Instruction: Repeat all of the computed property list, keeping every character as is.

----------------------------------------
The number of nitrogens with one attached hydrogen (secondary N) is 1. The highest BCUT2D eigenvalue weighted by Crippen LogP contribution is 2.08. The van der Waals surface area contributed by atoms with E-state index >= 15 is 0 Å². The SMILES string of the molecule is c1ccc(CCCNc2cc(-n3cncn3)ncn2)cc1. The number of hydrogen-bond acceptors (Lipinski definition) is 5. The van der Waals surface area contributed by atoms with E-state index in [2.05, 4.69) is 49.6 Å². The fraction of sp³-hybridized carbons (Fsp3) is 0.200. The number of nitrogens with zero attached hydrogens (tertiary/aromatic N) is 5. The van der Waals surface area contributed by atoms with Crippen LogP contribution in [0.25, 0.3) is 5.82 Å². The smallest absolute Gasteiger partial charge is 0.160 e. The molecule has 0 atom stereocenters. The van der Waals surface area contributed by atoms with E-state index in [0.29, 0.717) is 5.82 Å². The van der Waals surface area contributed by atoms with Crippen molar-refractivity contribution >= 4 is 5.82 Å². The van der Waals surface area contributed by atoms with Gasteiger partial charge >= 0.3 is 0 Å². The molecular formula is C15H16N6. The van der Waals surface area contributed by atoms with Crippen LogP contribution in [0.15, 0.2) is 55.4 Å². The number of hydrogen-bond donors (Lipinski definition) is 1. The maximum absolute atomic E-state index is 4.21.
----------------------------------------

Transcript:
The number of nitrogens with one attached hydrogen (secondary N) is 1. The highest BCUT2D eigenvalue weighted by Crippen LogP contribution is 2.08. The van der Waals surface area contributed by atoms with E-state index >= 15 is 0 Å². The SMILES string of the molecule is c1ccc(CCCNc2cc(-n3cncn3)ncn2)cc1. The number of hydrogen-bond acceptors (Lipinski definition) is 5. The van der Waals surface area contributed by atoms with E-state index in [2.05, 4.69) is 49.6 Å². The fraction of sp³-hybridized carbons (Fsp3) is 0.200. The number of nitrogens with zero attached hydrogens (tertiary/aromatic N) is 5. The van der Waals surface area contributed by atoms with Crippen LogP contribution in [0.25, 0.3) is 5.82 Å². The smallest absolute Gasteiger partial charge is 0.160 e. The molecule has 0 atom stereocenters. The van der Waals surface area contributed by atoms with E-state index in [0.29, 0.717) is 5.82 Å². The van der Waals surface area contributed by atoms with Crippen molar-refractivity contribution >= 4 is 5.82 Å². The van der Waals surface area contributed by atoms with Gasteiger partial charge >= 0.3 is 0 Å². The molecular formula is C15H16N6. The van der Waals surface area contributed by atoms with Crippen LogP contribution in [0.15, 0.2) is 55.4 Å². The number of hydrogen-bond donors (Lipinski definition) is 1. The maximum absolute atomic E-state index is 4.21.